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Tecma talks medical device manufacturing in Tijuana with Matt Jordan

Tecma talks medical device manufacturing in Tijuana with Matt Jordan

Matt Jordan, vice president of operations at Providien’s subcontract operations lends his insights on medical device manufacturing in Tijuana to Tecma Talk podcast listeners.

Tecma Group of Companies

Hello and welcome to another installment of Tecma Talk Podcasts. Individuals that have frequented our website, and listened to our material before, know that what these recordings are composed of are conversations with experts that are both internal and external to the Tecma Group of Companies on subjects that have to do with manufacturing in Mexico and related topics. Today we are going to concentrate on medical device manufacturing in Tijuana. We have a very seasoned manufacturing executive that represents a company called Providien that is located in Tijuana, and doing business there. His name is Matt Jordan. I will ask him to tell the folks that are listening to this recording a little bit about the company, and about himself. Matt, how are you today?

Matt Jordan:

Good. Thanks for having me on.

Tecma Group of Companies:

Matt, please tell us a little bit about Providien and yourself.

Matt Jordan:

Sure. Providien is a medical device manufacturing company that makes devices in three primary categories: (1) metals; (2) plastics and (3) finished goods contract manufacturing. Finished goods contract manufacturing is the lion’s share of the business. That is what I am responsible for, and that is done all south of the border here in Tijuana, Mexico. We occupy five buildings and have just over one thousand employees. We have three different manufacturing offerings. We do outsourced production lines, production work cells and we do have two focused factories, which are manufacturing products that are dedicated to only one customer.

Providien does about $90 million in sales annually  and has a total of 1400 hundred employees. We’ve got some ancillary locations in Southern California. For me, my background is split 50/50 in terms of the OEM and the contract manufacturing. I started my career with Medtronic, beginning my work at their ear, nose and throat division which had just won the Shingo Prize for lean manufacturing excellence. I spent a few years on an ex-pat assignment implementing “best practices” for manufacturing across eight facilities in Europe in France, Germany, Switzerland, Ireland and the Netherlands. I came back to the United States and finished up with Medtronic working for surgical navigation and cardiovascular.

After that, I moved into the contract manufacturing side and joined a company called ATEK medical, which has since been acquired by another company. I took an ex-pat assignment with them to start medical device manufacturing operations in Costa Rica. We put signs on the doors, turned the lights on and when I left, we had very large manufacturing work cells in place for catheters, perfusion tubing set cannula and tourniquet cuffs. Subsequent to that, I moved into business development. It was important to me to understand how to drive top line growth, and pricing and the financials behind the operation. I was very successful in that area, and was awarded and transferred over US $30 million worth of business. About two years ago, I joined Providien. I’m the vice president of operations and, again, operating the finished good contract manufacturing side of the business, which is south of the border.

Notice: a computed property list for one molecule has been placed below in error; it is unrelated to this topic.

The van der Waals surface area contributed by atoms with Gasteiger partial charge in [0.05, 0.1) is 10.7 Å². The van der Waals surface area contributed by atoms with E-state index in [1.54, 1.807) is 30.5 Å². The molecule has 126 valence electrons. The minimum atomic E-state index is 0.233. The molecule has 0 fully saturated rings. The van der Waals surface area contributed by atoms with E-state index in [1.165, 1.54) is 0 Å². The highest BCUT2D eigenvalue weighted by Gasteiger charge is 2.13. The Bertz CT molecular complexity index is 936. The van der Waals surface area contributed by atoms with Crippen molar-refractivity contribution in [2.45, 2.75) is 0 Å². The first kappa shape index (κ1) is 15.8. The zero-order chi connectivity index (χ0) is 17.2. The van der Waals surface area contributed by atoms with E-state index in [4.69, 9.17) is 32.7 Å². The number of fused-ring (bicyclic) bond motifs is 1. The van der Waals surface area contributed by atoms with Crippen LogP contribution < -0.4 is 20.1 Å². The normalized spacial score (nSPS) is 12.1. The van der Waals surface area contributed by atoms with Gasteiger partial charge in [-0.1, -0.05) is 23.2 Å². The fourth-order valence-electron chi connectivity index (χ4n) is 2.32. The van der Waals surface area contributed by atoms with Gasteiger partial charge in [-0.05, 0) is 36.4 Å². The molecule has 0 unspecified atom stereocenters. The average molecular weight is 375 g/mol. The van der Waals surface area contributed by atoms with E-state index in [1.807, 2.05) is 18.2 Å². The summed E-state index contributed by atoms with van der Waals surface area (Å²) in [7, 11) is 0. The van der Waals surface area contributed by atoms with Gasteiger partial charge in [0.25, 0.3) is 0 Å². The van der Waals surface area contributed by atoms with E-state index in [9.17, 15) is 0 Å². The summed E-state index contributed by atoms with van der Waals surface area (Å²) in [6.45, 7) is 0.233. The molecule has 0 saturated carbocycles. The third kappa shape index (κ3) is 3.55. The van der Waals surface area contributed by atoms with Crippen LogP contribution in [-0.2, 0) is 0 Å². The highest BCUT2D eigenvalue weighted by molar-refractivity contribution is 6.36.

Tecma Group of Companies:

It is clear that you have a diverse background in both geographical and in terms of functions within the industry. Let’s function on the geographic aspect of your experience. You have been in Europe. You’ve been in Central America. Given this, from your perspective, why is medical device manufacturing in Tijuana a choice that should be considered by people that are making decisions for their companies from a strategic perspective?

Matt Jordan:

Sure. Firstly, I want to say that I love the environment and the people down here in Tijuana. It is a strategic location for medical device manufacturers because of the reduced labor costs, and the stability of the labor force.

The labor pool here in Tijuana is a product of migration from all over Mexico. This set of circumstances gives us a favorable supply and demand ratio, and, thus, stable labor rates for medical device manufacturing in Tijuana. That state of affairs applies not only to direct labor, but also to indirect labor.

Let me give you an example: When I was in Costa Rica, I was down there during the medical device manufacturing boom. Large OEMs like Boston Scientific and St. Jude expanded, and Volcano set up plants down there. Consequently, the supply of indirect labor couldn’t keep up with the demand. As a result, IDL rates increased significantly almost overnight. So, stable and reduced cost labor is key here when medical device manufacturing in Tijuana. Also, from a historical perspective, manufacturing has been the economic driver here in Tijuana. That is not always the case in some other countries that are still blossoming in terms of manufacturing as in the Dominican Republic, as well as some places in Africa, for instance.